In Sociology, Extremely Late Adopters Of Technology Are Referred To As?
Starting in the 1920s, sociologists began studying what they call the “diffusion of innovations” throughout societies. In other words, how quickly a product, idea, or behavior is taken up by a given society. Within this model, some people adopt an idea quickly (such as a new musical style taking off in urban centers), others adopt it more slowly, and some people never adopt it at all.
The groups within a given culture are defined by the following terms and behaviors. Innovators are the first to test an idea or product, the people at the very edge of the new thing. Early adopters are the first people from the general population to jump on a new idea or product–the people who bought smartphones, for example, long before smartphones were a commonplace thing. The Early Majority follows early adopters and their acceptance of a thing indicates that it has gained mainstream appeal (like when having a smartphone went from the province of IT workers and geeks to most people). They are in turn followed by the Late Majority, the people to whom you might say, “Wow, you finally got a smartphone!”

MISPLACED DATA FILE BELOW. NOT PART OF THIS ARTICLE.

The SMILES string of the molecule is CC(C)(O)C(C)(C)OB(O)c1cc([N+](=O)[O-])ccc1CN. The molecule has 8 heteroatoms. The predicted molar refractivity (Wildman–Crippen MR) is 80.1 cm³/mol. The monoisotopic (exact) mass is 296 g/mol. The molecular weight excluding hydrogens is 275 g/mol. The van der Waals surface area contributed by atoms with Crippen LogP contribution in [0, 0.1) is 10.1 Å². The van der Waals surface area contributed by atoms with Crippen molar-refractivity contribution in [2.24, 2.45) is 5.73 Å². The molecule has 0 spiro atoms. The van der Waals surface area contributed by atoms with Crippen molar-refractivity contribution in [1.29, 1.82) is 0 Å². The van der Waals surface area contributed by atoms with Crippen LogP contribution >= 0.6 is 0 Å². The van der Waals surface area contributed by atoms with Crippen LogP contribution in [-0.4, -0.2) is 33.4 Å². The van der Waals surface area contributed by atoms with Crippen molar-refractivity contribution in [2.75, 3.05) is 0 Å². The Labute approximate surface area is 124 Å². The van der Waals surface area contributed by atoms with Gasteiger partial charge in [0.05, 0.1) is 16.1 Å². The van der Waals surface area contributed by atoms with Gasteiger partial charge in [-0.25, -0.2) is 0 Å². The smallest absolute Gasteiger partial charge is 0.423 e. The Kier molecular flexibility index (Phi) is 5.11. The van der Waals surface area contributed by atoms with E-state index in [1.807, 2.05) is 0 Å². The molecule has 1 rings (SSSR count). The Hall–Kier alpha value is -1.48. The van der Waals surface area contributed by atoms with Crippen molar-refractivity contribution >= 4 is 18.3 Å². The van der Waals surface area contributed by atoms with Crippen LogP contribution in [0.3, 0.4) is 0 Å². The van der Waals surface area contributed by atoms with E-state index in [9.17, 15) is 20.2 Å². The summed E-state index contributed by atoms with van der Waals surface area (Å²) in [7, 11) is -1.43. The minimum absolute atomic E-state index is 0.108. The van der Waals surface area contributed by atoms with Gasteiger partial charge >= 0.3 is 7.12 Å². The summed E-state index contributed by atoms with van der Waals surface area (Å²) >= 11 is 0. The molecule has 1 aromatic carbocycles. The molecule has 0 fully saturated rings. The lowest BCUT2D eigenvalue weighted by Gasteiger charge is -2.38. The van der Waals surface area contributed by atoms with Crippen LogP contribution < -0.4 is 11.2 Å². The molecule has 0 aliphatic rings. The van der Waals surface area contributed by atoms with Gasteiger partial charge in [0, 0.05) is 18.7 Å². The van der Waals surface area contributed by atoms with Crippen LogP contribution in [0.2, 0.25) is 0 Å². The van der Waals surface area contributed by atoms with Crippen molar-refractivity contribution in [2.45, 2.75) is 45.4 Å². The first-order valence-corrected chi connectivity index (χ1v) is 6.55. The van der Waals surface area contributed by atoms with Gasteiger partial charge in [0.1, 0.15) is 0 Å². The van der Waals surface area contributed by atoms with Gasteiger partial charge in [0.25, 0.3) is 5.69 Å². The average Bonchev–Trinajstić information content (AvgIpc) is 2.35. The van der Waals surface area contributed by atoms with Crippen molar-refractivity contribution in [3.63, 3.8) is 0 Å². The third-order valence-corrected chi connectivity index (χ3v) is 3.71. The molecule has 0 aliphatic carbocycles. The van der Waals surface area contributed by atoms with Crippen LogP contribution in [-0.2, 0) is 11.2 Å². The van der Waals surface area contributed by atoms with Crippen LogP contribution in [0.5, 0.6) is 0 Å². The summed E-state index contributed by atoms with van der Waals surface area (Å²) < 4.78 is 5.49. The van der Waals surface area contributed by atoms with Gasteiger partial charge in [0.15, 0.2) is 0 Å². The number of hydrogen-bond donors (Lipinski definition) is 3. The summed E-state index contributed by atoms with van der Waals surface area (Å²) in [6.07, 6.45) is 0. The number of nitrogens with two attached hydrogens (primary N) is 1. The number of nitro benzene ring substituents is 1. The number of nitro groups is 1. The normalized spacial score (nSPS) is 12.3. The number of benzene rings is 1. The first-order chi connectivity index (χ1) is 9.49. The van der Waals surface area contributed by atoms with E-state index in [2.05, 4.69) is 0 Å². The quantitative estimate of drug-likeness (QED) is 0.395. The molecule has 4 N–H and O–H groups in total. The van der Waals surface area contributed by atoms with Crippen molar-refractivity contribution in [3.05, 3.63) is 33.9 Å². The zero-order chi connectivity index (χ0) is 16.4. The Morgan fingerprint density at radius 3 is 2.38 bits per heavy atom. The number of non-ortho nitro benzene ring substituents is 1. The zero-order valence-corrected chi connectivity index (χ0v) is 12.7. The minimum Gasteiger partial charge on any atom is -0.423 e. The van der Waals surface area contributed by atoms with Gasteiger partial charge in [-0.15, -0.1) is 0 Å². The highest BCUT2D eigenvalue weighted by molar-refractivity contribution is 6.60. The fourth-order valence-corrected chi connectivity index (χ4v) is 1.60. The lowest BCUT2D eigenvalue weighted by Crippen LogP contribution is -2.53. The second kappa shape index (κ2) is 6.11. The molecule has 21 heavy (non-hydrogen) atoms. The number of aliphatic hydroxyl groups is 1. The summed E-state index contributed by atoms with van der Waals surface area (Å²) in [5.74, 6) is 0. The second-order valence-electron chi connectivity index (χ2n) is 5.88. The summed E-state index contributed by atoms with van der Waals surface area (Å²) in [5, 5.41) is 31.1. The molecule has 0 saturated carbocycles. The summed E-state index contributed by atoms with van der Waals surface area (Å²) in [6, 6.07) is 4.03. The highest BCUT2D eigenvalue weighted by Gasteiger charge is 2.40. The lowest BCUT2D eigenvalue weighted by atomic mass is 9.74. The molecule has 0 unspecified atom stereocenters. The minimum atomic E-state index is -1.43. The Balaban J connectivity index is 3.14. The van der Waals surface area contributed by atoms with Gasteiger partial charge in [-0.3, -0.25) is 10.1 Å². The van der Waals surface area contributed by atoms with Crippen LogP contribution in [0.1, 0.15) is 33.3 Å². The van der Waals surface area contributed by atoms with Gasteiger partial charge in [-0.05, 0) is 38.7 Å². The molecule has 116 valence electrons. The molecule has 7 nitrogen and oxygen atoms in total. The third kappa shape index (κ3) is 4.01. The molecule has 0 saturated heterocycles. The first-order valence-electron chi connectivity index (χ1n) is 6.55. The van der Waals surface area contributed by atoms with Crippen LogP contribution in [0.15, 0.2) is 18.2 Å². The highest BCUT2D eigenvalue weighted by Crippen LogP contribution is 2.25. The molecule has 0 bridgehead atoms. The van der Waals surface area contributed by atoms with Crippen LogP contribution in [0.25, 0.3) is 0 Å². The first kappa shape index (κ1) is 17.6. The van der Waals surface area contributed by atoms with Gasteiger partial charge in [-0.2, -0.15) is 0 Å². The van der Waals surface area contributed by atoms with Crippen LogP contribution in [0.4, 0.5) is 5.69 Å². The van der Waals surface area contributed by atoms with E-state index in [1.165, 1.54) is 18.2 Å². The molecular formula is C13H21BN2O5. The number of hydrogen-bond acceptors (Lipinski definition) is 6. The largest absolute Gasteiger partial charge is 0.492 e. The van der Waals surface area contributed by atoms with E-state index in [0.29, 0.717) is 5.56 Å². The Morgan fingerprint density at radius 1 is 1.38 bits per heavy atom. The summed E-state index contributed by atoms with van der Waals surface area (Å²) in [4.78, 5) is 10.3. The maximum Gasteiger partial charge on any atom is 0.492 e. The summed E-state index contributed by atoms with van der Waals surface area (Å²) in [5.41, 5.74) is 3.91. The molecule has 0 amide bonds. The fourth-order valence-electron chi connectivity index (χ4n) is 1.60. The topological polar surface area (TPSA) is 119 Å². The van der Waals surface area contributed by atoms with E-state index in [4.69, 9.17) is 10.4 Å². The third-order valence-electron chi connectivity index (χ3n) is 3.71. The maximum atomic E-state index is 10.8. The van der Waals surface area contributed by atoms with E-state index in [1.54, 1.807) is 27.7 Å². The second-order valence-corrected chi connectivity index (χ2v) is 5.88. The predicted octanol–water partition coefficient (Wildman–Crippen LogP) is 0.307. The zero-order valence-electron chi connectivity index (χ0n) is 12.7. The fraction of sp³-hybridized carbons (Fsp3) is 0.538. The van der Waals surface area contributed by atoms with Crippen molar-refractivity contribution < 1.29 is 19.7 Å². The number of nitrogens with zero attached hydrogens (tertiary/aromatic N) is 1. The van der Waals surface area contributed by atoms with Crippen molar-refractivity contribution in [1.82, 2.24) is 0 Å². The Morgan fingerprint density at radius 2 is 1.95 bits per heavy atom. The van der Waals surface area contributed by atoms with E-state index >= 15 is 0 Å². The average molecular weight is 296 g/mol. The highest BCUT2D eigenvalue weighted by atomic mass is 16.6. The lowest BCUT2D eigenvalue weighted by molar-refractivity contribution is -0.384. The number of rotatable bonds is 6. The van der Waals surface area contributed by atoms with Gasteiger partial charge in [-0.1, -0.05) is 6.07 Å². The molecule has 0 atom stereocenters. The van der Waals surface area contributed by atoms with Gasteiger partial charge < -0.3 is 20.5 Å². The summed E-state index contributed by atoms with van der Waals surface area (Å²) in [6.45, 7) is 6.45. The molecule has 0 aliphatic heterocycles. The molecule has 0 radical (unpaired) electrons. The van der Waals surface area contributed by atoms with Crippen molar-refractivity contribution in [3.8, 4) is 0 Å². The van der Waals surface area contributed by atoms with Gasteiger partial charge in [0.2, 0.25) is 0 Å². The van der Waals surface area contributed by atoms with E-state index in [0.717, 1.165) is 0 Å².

Finally, there’s the last group in the “diffusion of innovations” spectrum, the not-so-kindly-named Laggards. They’re the most resistant of all the groups and either wait until an idea or product has become so commonplace that it’s difficult to avoid adopting it or they refuse to adopt it at all. People in this group might say “I only upgraded to this stupid smartphone because my flip phone died and my phone service provider doesn’t even sell flip phones any more.”